Flux-cored arc welding deals with exceptionally high temperatures; thus, it works better with thicker and heavier metals. That is why it’s usually preferred to repair bulky equipment. Additionally, you can go for the process outdoors without any risk. Yet, to get a neat finish, you must clean the leftover slag on the welded area.
● Submerged Arc Welding ( SAW)
One of the most commonly known arc welding processes is submerged arc welding. It also uses flux, but unlike FCAW, the arc area is protected from pollutants by a blanket of fusible granular flux. For a reason, it is submerged under powdered flux; it is known as Submerged Arc Welding.
When a high temperature is provided for melting, consequently, the flux becomes conductive, and electrons start flowing between the electrode and metal base. As an electrode, a solid or tubular-shaped consumable copper-coated wire is utilized. During the working process, you must ensure the continuous feeding of the wire.
You may avail both DC and AC for supplying the power to weld. Primarily, SAW is preferably applicable in structural construction and industrial manufacturing.
● Plasma Arc Welding
As the name indicates, this welding type consumes plasma. However, plasma arc welding is muchly related to TIG, as it can also work without the need for filler metal. Basically, the gas is pressurized into the wand, which in return produces plasma. Later on, the plasma ionizes, resulting in an electrical conductor. It proceeds as a small arc creation to melt the base metal.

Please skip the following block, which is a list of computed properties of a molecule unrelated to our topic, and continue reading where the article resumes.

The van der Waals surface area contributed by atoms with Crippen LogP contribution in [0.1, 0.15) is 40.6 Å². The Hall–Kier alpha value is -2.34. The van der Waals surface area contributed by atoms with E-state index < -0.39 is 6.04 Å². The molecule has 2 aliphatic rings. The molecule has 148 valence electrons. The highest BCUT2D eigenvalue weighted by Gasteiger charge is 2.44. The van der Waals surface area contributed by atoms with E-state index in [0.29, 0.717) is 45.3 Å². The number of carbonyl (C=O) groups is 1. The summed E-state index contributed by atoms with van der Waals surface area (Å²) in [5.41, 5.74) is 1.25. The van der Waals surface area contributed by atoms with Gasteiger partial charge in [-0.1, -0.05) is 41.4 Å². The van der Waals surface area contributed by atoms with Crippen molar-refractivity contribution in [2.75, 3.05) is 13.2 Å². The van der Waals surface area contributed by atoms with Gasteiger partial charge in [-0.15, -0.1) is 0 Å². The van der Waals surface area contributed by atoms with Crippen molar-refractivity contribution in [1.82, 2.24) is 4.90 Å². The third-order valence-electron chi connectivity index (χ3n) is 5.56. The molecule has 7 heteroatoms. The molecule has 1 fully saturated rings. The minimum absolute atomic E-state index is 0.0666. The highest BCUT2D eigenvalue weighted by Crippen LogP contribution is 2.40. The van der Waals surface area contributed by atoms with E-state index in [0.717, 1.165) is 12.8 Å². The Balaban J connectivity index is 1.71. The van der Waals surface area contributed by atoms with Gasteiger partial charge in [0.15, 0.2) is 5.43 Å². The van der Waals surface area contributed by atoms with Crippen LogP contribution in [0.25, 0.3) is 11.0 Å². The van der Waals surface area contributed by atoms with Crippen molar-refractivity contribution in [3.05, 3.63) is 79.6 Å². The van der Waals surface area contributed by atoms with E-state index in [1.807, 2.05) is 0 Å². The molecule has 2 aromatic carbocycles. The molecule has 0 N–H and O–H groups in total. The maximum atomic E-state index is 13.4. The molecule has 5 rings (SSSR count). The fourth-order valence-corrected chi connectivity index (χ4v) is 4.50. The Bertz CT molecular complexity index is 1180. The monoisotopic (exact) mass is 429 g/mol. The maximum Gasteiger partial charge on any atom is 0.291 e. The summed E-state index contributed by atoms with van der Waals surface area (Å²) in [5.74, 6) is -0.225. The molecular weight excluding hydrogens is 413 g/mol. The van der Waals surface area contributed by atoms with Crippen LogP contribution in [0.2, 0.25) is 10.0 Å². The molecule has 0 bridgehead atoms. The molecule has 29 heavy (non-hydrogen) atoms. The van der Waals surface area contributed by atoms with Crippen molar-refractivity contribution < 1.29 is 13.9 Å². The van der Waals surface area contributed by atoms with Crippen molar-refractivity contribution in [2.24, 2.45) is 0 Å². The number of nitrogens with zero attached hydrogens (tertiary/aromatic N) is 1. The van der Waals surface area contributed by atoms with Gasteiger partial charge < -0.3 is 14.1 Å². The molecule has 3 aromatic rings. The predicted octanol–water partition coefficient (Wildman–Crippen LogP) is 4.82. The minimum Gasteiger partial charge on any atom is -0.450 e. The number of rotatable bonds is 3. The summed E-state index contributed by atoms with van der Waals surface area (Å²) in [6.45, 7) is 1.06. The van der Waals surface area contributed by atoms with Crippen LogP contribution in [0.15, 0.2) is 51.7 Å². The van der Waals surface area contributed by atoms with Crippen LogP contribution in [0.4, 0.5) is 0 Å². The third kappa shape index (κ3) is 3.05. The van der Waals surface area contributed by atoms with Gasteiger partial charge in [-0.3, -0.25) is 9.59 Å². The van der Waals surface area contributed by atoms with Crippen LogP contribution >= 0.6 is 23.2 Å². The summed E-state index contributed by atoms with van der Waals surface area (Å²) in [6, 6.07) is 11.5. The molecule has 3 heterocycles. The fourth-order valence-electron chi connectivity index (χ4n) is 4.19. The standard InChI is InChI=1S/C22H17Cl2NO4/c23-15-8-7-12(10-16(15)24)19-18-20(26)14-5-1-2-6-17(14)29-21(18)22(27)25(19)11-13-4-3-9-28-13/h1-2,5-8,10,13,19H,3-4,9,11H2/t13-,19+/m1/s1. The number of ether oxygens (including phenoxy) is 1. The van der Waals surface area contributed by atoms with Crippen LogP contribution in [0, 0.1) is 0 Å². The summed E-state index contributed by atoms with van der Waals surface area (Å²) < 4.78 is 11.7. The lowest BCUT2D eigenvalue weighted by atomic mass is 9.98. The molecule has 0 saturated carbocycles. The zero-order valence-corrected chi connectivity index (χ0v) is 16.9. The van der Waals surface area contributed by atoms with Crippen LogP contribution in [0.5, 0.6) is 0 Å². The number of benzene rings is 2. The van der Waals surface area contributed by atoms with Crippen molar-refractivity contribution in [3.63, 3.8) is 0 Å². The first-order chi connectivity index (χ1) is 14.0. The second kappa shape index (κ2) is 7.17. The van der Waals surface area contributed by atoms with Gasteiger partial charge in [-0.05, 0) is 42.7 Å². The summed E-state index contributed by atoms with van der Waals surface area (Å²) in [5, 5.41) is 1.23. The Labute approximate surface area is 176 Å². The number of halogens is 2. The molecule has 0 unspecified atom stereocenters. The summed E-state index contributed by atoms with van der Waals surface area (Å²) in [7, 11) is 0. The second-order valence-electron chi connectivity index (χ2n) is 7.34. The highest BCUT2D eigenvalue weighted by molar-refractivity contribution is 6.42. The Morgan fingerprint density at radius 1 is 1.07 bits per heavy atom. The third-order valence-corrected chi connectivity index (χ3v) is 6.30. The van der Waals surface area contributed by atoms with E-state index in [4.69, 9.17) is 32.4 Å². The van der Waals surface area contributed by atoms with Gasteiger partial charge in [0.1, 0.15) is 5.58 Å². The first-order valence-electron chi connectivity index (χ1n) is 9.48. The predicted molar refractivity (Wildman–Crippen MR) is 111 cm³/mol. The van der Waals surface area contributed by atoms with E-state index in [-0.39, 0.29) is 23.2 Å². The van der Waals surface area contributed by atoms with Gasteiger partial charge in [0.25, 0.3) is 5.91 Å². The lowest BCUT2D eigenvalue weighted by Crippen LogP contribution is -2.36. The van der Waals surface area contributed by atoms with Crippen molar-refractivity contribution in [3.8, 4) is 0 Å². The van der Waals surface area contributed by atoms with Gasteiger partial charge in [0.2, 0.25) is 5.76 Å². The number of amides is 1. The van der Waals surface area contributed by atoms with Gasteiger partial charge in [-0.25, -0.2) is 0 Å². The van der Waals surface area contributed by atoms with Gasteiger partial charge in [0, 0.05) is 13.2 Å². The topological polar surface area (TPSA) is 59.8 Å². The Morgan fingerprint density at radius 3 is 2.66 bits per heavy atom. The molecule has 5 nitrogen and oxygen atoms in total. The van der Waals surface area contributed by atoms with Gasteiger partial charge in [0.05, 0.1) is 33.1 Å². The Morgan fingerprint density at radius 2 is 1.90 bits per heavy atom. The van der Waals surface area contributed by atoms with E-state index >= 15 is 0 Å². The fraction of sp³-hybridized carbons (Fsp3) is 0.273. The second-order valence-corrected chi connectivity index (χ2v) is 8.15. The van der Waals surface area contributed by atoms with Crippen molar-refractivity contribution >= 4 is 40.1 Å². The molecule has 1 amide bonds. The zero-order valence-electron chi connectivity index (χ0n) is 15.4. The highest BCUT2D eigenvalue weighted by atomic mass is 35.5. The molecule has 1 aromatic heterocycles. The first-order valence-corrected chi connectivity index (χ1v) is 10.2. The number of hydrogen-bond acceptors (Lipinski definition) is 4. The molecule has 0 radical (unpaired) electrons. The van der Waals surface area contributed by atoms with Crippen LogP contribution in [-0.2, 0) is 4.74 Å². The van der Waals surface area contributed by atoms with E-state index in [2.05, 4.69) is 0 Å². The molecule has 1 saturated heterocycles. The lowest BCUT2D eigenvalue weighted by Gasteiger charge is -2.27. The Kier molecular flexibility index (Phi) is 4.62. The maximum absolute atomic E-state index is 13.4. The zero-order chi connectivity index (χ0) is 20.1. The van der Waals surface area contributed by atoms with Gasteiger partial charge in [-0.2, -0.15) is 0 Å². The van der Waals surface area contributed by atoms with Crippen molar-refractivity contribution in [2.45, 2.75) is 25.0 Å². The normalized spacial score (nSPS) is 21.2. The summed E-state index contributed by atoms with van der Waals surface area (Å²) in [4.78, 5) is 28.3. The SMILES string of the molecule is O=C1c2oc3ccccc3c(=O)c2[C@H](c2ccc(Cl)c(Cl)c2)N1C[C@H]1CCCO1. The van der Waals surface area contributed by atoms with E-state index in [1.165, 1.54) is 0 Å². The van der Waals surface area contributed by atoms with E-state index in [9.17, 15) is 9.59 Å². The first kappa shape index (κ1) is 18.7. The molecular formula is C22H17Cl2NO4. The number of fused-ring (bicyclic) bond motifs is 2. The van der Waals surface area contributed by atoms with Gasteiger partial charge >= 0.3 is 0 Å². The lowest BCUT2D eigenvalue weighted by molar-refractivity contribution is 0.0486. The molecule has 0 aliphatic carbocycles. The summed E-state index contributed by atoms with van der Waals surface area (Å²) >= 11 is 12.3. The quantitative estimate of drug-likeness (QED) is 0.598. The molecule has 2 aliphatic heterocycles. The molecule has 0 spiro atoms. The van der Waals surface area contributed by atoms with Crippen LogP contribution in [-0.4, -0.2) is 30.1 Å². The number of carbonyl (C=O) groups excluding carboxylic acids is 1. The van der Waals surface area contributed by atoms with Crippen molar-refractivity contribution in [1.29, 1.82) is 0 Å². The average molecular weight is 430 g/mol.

Plasma arc welding stands out for its deep weld penetrating power and high-speed welding proficiency. On top of that, it allows you to deal with metal thickness up to 0.015 inches. Generally, this technique is used in aerospace applications.
2. Gas Welding
Gas welding is one of the oldest types of welding, and the reason for its popularity is its low expense. During the process, the heat is generated by burning a fuel gas, i.e., acetylene—the acetylene mix with the oxygen to form a flame. When the flame strikes the weld area, it causes the melting of the material. Consequently, the liquid material diffuses into each other and makes a strong bond as it cools.
Typically, acetylene increases the temperature of the flame up to 3200°C. Although the temperature is not as high as in arc welding, it still offers excellent performance. Carrying out this type of welding process is comparatively easy.
3. Power Beam Welding
Power beam welding includes two categories, electron beam welding, and laser welding. They both slightly differ from each other in some areas.
Electron beam welding works by generating electrons from an electron gun. These electrons are then accelerated at high speed and applied to the workpieces. Whereby laser welding makes use of photons. The monochromatic coherent light acts as a concentrated heat source that offers you high-speed welds in meters per minute.
The main aim of both electrons and photons is to provide kinetic energy, which is later converted into heat energy.
B. Pressure Welding
1. Resistance Welding
Resistance welding is a process in which the application of pressure takes part. Normally, you can weld two or more metal sheets by applying pressure and heat to them from an electric source.